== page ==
What not to do–and what to do instead–for a well-designed optical.
By Patricia Bobilin
Nov. 8, 2023
Optical design mistakes can adversely impact patient experience and cut deeply into your sales. Here are a few of the top mistakes and how to do better.
1. Not Budgeting Properly
Establishing a budget that is correct for your practice is key, as the optical is the patient’s first and last impression. In today’s DIY climate it can be a mistake to think that the budget should be based on where you can cut corners.
Make sure your budget includes funds for building a demographically correct design with the right lighting and with commercial grade furniture and also provides for immediate and future growth requirements. Including these things in your optical budget is essential to increase your capture ratio and overall sales.
Additional Tip: Make sure you negotiate enough favorable terms if you’re leasing. For instance, 90 days rent free on a six-month project will leave you exposed to three months with no income from that location.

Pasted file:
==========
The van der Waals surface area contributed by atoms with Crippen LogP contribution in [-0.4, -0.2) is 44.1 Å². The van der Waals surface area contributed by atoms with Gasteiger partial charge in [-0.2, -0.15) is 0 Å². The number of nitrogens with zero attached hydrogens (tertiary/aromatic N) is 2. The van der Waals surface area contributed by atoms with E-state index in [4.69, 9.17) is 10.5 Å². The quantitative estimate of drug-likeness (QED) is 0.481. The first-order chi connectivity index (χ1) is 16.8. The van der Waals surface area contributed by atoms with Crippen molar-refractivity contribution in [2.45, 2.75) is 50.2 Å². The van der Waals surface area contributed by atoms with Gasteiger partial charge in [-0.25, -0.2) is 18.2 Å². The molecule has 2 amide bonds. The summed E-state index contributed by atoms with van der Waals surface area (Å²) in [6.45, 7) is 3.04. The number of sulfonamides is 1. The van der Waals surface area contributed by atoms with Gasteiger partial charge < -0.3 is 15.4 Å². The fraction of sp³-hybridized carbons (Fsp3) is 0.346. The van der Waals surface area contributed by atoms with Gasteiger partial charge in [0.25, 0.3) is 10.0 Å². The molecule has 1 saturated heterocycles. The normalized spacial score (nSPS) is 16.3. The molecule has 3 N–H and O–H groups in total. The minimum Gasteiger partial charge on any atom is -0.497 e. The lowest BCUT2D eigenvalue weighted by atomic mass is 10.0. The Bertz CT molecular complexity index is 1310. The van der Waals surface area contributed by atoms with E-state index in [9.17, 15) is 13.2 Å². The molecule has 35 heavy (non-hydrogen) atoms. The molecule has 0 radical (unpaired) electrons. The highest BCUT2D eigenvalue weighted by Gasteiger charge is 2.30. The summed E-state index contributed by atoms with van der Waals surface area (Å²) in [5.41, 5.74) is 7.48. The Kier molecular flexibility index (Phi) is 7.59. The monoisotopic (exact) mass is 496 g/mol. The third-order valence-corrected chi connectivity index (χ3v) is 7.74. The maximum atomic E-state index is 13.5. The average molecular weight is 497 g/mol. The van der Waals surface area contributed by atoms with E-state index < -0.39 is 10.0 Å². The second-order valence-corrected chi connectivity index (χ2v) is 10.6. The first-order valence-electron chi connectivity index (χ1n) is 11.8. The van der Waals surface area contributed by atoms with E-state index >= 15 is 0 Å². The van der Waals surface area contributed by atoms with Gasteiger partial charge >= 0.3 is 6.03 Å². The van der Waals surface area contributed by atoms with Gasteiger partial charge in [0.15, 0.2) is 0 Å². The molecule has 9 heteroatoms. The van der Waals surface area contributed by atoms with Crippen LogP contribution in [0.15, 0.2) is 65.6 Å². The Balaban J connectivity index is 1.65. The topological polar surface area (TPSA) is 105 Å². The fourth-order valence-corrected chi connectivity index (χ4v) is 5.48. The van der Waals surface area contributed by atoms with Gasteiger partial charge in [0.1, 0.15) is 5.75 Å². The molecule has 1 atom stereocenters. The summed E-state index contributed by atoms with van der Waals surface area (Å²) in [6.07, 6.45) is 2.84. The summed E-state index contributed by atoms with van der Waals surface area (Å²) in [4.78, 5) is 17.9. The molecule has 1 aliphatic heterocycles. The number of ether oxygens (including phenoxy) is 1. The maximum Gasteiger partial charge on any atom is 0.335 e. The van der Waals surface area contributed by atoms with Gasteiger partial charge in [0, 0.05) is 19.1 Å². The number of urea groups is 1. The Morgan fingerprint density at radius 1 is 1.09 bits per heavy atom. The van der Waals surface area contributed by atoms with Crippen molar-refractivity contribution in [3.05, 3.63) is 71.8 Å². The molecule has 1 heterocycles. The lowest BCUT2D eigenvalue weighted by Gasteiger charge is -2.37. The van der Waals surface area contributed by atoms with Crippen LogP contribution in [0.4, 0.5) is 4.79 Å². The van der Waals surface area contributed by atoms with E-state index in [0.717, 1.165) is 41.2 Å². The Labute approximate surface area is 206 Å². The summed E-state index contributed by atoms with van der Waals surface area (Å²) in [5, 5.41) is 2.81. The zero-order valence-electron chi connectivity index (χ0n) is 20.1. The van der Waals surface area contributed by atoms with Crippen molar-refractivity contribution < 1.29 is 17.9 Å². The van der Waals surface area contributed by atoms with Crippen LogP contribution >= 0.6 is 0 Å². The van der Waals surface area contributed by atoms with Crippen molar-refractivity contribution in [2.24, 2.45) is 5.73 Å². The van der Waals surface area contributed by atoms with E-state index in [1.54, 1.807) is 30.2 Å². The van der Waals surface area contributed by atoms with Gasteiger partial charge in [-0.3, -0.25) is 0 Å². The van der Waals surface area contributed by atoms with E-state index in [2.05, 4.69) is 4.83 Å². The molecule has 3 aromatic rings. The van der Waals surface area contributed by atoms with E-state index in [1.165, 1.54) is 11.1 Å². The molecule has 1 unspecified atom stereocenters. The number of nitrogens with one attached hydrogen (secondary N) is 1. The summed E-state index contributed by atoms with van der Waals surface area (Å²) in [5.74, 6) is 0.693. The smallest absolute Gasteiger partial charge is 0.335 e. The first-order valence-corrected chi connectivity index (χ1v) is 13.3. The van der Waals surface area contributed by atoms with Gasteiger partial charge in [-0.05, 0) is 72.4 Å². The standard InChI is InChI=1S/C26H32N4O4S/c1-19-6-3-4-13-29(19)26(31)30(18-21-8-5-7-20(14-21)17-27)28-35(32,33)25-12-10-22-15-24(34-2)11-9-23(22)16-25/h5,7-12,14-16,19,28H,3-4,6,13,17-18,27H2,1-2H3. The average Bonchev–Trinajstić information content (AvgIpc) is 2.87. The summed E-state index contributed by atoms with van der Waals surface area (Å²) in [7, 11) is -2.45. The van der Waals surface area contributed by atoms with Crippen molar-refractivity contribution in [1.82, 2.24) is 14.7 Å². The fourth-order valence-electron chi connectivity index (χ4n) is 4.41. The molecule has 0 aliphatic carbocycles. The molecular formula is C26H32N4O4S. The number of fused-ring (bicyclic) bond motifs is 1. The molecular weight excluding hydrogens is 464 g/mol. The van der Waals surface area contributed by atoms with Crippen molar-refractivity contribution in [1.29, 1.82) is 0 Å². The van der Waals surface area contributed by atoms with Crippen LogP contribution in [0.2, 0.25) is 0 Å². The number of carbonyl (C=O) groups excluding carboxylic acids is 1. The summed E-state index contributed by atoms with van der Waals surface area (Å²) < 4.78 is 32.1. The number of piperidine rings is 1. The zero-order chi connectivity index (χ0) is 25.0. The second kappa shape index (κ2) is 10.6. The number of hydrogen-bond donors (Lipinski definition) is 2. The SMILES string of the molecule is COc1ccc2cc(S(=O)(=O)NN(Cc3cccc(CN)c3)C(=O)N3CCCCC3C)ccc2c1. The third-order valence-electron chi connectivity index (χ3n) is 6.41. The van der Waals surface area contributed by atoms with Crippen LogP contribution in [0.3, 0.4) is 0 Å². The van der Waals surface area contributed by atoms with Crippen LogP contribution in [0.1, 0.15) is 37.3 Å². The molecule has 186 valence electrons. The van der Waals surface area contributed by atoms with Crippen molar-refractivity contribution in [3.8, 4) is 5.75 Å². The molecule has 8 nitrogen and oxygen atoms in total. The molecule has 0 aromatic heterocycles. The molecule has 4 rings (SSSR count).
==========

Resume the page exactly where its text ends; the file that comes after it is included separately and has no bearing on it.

2. Not Selecting the Right Industry Professionals for the Project
If you’re building a new practice, using general contractors, electricians, plumbers are a given; however, when building out your optical it is critical to the profitability of your optical to use experts who understand the ECP business.
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Using a full-service industry expert that provides complementary interior design, space planning for the optical, retail lighting and branding enhancements, along with the manufacturing of optical furniture, will help you drive more profitability for the optical and enhance the overall project.
3. Not Understanding the Value of Merchandising & How it Affects the Buying Experience
The use of several different merchandising components, such as frame holders, shelving and graphics, offers a more versatile buying experience and determines how you present to your patient base. It is important to utilize your displays as a frame-selling device versus a frame-storage device.
A well-balanced presentation is preferred over merely displaying a large amount of frames. For example, utilize branding components to highlight designer frames, or use frame holders for your lower-end frames, and use shelving for specialty frames to add interest.
Providing the best patient buying experience through your displays is where your capture ratio and second-pair sales will soar.